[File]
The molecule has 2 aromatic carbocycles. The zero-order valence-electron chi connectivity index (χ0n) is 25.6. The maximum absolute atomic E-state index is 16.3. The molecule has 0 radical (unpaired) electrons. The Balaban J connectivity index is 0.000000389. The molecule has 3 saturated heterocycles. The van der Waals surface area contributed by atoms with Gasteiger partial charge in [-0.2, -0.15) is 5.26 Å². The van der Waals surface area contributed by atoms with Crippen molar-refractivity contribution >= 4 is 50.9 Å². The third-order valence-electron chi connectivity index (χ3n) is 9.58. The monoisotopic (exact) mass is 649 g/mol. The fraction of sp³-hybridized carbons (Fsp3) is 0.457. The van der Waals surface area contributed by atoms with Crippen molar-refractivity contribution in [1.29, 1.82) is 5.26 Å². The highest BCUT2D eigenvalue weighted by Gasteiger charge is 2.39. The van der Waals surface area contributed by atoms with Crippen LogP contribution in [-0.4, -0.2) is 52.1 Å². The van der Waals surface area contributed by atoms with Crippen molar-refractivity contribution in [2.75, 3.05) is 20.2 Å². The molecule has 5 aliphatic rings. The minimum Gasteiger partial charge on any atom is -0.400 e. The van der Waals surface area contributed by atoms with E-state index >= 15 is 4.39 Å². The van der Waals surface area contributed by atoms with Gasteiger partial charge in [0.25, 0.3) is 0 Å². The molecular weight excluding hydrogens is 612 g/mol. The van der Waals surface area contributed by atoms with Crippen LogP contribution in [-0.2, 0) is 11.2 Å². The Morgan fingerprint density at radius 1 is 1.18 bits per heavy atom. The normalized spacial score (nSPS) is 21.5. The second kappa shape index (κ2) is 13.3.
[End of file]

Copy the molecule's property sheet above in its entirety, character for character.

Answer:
The molecule has 2 aromatic carbocycles. The zero-order valence-electron chi connectivity index (χ0n) is 25.6. The maximum absolute atomic E-state index is 16.3. The molecule has 0 radical (unpaired) electrons. The Balaban J connectivity index is 0.000000389. The molecule has 3 saturated heterocycles. The van der Waals surface area contributed by atoms with Gasteiger partial charge in [-0.2, -0.15) is 5.26 Å². The van der Waals surface area contributed by atoms with Crippen molar-refractivity contribution >= 4 is 50.9 Å². The third-order valence-electron chi connectivity index (χ3n) is 9.58. The monoisotopic (exact) mass is 649 g/mol. The fraction of sp³-hybridized carbons (Fsp3) is 0.457. The van der Waals surface area contributed by atoms with Crippen molar-refractivity contribution in [1.29, 1.82) is 5.26 Å². The highest BCUT2D eigenvalue weighted by Gasteiger charge is 2.39. The van der Waals surface area contributed by atoms with Crippen LogP contribution in [-0.4, -0.2) is 52.1 Å². The van der Waals surface area contributed by atoms with Crippen molar-refractivity contribution in [2.75, 3.05) is 20.2 Å². The molecule has 5 aliphatic rings. The minimum Gasteiger partial charge on any atom is -0.400 e. The van der Waals surface area contributed by atoms with E-state index >= 15 is 4.39 Å². The van der Waals surface area contributed by atoms with Gasteiger partial charge in [0.25, 0.3) is 0 Å². The molecular weight excluding hydrogens is 612 g/mol. The van der Waals surface area contributed by atoms with Crippen LogP contribution in [-0.2, 0) is 11.2 Å². The Morgan fingerprint density at radius 1 is 1.18 bits per heavy atom. The normalized spacial score (nSPS) is 21.5. The second kappa shape index (κ2) is 13.3.